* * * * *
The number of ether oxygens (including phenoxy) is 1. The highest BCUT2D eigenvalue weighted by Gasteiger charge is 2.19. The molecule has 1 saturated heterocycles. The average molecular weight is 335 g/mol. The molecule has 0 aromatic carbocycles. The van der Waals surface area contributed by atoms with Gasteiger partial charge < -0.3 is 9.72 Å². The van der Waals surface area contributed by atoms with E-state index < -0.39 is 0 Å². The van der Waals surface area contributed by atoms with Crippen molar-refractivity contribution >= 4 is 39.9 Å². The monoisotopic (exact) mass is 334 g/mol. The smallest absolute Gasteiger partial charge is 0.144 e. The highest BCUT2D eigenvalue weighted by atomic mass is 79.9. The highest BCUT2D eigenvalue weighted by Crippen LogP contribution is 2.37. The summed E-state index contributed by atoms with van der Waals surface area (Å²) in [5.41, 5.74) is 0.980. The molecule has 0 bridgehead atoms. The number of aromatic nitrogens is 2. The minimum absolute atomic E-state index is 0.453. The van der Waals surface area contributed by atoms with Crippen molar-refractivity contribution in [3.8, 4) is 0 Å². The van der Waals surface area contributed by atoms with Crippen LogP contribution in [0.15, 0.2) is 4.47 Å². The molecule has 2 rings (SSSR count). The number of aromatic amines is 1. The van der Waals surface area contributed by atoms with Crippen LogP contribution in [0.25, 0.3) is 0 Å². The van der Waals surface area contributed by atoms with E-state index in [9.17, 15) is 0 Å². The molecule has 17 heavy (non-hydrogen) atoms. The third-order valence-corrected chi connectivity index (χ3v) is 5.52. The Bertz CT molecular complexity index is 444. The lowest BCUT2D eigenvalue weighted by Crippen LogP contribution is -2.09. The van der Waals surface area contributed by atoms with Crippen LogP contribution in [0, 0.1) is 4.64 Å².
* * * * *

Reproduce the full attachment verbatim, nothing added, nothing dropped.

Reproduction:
The number of ether oxygens (including phenoxy) is 1. The highest BCUT2D eigenvalue weighted by Gasteiger charge is 2.19. The molecule has 1 saturated heterocycles. The average molecular weight is 335 g/mol. The molecule has 0 aromatic carbocycles. The van der Waals surface area contributed by atoms with Gasteiger partial charge < -0.3 is 9.72 Å². The van der Waals surface area contributed by atoms with E-state index < -0.39 is 0 Å². The van der Waals surface area contributed by atoms with Crippen molar-refractivity contribution >= 4 is 39.9 Å². The monoisotopic (exact) mass is 334 g/mol. The smallest absolute Gasteiger partial charge is 0.144 e. The highest BCUT2D eigenvalue weighted by atomic mass is 79.9. The highest BCUT2D eigenvalue weighted by Crippen LogP contribution is 2.37. The summed E-state index contributed by atoms with van der Waals surface area (Å²) in [5.41, 5.74) is 0.980. The molecule has 0 bridgehead atoms. The number of aromatic nitrogens is 2. The minimum absolute atomic E-state index is 0.453. The van der Waals surface area contributed by atoms with Crippen molar-refractivity contribution in [3.8, 4) is 0 Å². The van der Waals surface area contributed by atoms with Crippen LogP contribution in [0.15, 0.2) is 4.47 Å². The molecule has 2 rings (SSSR count). The number of aromatic amines is 1. The van der Waals surface area contributed by atoms with Crippen LogP contribution in [0.25, 0.3) is 0 Å². The van der Waals surface area contributed by atoms with E-state index in [9.17, 15) is 0 Å². The molecule has 17 heavy (non-hydrogen) atoms. The third-order valence-corrected chi connectivity index (χ3v) is 5.52. The Bertz CT molecular complexity index is 444. The lowest BCUT2D eigenvalue weighted by Crippen LogP contribution is -2.09. The van der Waals surface area contributed by atoms with Crippen LogP contribution in [0, 0.1) is 4.64 Å².